Florida and Georgia governors hold private meeting on water

Author: Associated Press
Published: Updated:
MGN Online

TALLAHASSEE, Fla. (AP) – Amid an ongoing legal fight the governors of Florida and Georgia met behind closed doors on Tuesday to try to resolve a long-running water dispute.

Florida Gov. Rick Scott met for an hour Tuesday with Georgia Gov. Nathan Deal at the governor’s mansion located about a mile north of the state Capitol.

The meeting comes as the U.S. Supreme Court prepares to hear a challenge from Florida seeking to limit Georgia’s withdrawals from the Chattahoochee River.

Deal requested the meeting with Scott.

Florida argues that Georgia is guzzling more than its share of water to slake the thirst of growing Atlanta at the expense of the Apalachicola Bay oyster fishery, which relies on fresh river water mixing with the salty sea to thrive.

In 2013, Florida Gov. Rick Scott appealed to the Supreme Court after the oyster industry nearly collapsed, causing a federal disaster declaration.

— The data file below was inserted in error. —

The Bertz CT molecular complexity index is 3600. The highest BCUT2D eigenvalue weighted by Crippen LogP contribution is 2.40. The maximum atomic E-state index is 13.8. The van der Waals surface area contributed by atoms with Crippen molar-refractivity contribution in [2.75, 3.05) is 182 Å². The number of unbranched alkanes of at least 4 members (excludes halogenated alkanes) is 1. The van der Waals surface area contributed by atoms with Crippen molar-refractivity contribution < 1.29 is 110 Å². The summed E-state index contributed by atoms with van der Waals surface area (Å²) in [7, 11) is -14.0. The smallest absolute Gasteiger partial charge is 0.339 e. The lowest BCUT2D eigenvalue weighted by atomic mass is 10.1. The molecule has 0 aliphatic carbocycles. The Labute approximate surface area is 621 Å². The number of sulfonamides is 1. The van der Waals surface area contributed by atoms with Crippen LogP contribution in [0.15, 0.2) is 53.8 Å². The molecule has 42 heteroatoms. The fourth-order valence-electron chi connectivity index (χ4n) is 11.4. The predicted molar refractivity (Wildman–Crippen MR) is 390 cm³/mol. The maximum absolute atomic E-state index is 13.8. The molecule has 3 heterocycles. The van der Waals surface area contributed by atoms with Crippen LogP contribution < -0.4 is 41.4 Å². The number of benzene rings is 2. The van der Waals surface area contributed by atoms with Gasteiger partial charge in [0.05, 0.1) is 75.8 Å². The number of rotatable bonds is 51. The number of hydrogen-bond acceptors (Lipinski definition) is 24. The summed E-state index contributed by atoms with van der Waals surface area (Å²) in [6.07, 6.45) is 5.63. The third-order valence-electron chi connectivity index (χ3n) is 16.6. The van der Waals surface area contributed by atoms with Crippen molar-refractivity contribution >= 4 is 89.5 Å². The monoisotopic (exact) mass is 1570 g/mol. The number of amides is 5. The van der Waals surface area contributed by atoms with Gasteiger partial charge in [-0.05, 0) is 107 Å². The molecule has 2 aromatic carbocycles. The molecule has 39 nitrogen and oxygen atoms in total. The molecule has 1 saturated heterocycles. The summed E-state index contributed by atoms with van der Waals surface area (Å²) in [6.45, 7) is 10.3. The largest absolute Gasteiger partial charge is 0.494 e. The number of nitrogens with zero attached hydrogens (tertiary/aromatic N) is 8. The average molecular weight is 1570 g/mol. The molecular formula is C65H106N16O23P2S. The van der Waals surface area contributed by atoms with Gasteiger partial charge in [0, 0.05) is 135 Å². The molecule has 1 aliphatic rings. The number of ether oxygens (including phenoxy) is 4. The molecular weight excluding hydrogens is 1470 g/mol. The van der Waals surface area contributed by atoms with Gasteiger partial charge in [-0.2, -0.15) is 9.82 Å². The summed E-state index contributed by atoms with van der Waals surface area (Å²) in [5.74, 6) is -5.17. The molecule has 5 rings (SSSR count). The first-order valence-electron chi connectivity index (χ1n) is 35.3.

A spokeswoman for Scott gave few details about the meeting.

“Governor Scott will continue to work to protect the families whose livelihoods depend on the Apalachicola Bay,” said Jackie Schutz in a statement.

A spokesman for Deal also declined to comment citing the ongoing litigation.

The legal battle over the river system’s water, which is also shared by Alabama, has gone on for decades. It hit a crucial point in 2009, when a federal judge ruled that the city of Atlanta had little right to take water from Lake Lanier, a federal reservoir on the Chattahoochee River.

But in 2011 the 11th U.S. Circuit Court of Appeals overturned that decision, and instead ordered the U.S. Army Corps of Engineers to figure out how to allocate the water. The Corps operates dams that control water flows in the river system.

The Corps has said it will take years of study before a new plan can be devised – time Florida’s oystermen said they do not have as they watch their catch disappearing.

So Florida decided to seek Supreme Court review to speed things along – a move opposed by Georgia.

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